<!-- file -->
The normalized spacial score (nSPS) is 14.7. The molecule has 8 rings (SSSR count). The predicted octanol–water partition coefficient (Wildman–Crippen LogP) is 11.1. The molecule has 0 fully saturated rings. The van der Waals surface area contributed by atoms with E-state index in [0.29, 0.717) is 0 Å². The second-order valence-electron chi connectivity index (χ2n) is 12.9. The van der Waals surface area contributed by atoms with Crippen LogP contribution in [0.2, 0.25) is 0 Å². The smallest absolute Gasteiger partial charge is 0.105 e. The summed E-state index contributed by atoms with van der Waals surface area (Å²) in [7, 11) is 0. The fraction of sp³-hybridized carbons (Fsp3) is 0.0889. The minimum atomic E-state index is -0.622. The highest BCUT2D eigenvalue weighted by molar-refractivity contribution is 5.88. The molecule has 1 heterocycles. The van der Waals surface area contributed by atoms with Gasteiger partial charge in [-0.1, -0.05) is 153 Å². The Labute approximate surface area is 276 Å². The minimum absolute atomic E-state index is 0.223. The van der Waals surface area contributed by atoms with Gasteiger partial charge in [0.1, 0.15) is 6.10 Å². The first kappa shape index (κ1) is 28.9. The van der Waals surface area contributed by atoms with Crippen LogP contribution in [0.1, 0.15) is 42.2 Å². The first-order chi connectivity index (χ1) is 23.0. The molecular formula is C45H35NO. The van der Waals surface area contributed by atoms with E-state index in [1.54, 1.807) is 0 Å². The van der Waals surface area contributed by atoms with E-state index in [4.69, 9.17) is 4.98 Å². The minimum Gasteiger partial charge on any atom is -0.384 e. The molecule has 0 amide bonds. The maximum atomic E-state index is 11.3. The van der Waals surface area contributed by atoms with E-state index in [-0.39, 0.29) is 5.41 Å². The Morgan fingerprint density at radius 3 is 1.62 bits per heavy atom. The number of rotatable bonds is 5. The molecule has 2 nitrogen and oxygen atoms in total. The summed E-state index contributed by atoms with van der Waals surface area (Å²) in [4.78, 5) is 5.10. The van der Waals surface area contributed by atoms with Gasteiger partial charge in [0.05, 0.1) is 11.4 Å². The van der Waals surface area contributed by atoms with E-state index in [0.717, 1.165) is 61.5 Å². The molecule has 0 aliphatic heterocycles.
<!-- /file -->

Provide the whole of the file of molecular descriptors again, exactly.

The normalized spacial score (nSPS) is 14.7. The molecule has 8 rings (SSSR count). The predicted octanol–water partition coefficient (Wildman–Crippen LogP) is 11.1. The molecule has 0 fully saturated rings. The van der Waals surface area contributed by atoms with E-state index in [0.29, 0.717) is 0 Å². The second-order valence-electron chi connectivity index (χ2n) is 12.9. The van der Waals surface area contributed by atoms with Crippen LogP contribution in [0.2, 0.25) is 0 Å². The smallest absolute Gasteiger partial charge is 0.105 e. The summed E-state index contributed by atoms with van der Waals surface area (Å²) in [7, 11) is 0. The fraction of sp³-hybridized carbons (Fsp3) is 0.0889. The minimum atomic E-state index is -0.622. The highest BCUT2D eigenvalue weighted by molar-refractivity contribution is 5.88. The molecule has 1 heterocycles. The van der Waals surface area contributed by atoms with Gasteiger partial charge in [-0.1, -0.05) is 153 Å². The Labute approximate surface area is 276 Å². The minimum absolute atomic E-state index is 0.223. The van der Waals surface area contributed by atoms with Gasteiger partial charge in [0.1, 0.15) is 6.10 Å². The first kappa shape index (κ1) is 28.9. The van der Waals surface area contributed by atoms with Crippen LogP contribution in [0.1, 0.15) is 42.2 Å². The first-order chi connectivity index (χ1) is 23.0. The molecular formula is C45H35NO. The van der Waals surface area contributed by atoms with E-state index in [1.54, 1.807) is 0 Å². The van der Waals surface area contributed by atoms with E-state index in [4.69, 9.17) is 4.98 Å². The minimum Gasteiger partial charge on any atom is -0.384 e. The molecule has 0 amide bonds. The maximum atomic E-state index is 11.3. The van der Waals surface area contributed by atoms with E-state index in [-0.39, 0.29) is 5.41 Å². The Morgan fingerprint density at radius 3 is 1.62 bits per heavy atom. The number of rotatable bonds is 5. The molecule has 2 nitrogen and oxygen atoms in total. The summed E-state index contributed by atoms with van der Waals surface area (Å²) in [4.78, 5) is 5.10. The van der Waals surface area contributed by atoms with Gasteiger partial charge in [0.05, 0.1) is 11.4 Å². The van der Waals surface area contributed by atoms with E-state index in [0.717, 1.165) is 61.5 Å². The molecule has 0 aliphatic heterocycles.